8 x 10
I have been painting quite a bit of late, which is why my blog is suffering from larger than i would like gaps between postings. Last saturday i decided to spend the morning with the oldest public cemetery in Clark County, Fisher Cemetery. There is something deep, soulful and enriching about visiting cemeteries. They allow our thoughts to run rampant with the figuring out of who is buried there and how they ended up there; what is their story?
Headstones date back to the 1850's, some with beautiful carvings, some with amazing quotes, and some that are unassuming, but most possess names and dates that hit me like a sledge hammer. Why, for instance, on December 17,1903 did Clara Stamp die at the age of 24 Yrs. 6Ms. 11Ds....? and why did her mother parish the following year, while her father lived until 1920. These are questions that i just cannot put down, i have to know more. This is the essence of story telling in a most textured way.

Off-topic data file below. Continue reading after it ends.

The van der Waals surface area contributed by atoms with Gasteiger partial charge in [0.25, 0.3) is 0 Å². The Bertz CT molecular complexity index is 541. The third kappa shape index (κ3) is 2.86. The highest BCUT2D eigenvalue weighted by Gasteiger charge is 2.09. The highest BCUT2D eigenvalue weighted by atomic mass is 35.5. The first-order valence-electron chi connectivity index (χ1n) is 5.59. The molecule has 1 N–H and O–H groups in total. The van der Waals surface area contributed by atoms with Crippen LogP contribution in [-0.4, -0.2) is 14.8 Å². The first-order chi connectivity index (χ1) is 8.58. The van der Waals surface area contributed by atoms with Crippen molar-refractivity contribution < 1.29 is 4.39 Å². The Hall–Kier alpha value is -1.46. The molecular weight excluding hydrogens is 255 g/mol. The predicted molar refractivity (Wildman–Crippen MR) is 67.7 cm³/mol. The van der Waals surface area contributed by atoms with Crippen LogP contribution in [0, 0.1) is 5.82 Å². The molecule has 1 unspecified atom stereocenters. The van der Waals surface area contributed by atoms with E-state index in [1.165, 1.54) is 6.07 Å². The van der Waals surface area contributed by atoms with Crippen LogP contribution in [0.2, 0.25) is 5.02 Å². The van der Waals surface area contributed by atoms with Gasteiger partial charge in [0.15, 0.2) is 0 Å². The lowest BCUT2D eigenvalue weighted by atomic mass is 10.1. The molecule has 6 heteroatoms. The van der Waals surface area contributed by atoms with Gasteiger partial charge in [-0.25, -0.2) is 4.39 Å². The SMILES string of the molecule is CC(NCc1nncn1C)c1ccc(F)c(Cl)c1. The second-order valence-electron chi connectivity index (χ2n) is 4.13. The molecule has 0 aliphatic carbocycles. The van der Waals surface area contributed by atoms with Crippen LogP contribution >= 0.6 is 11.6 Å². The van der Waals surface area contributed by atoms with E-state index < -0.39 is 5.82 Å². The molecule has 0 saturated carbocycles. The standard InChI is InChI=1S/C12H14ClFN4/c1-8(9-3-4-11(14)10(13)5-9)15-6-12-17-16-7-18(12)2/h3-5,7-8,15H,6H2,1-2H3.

Solomon Fisher and William Simmons established the Fisher Community in today's SE corner of Vancouver,WA along the Columbia River. There was a grade school, general store, blacksmith and a post office. Fisher built a riverboat landing where wood was sold to passing by steamboats. William Simmons donated an acre of his own land for the cemetery and named it in honor of his wife Ann J. (Fisher) Simmons.
In order to move forward, one must have balance, one must know where they have came from. In the case, where a community came from. It brings light and perspective to the senses, and frees our thoughts allowing forward progress.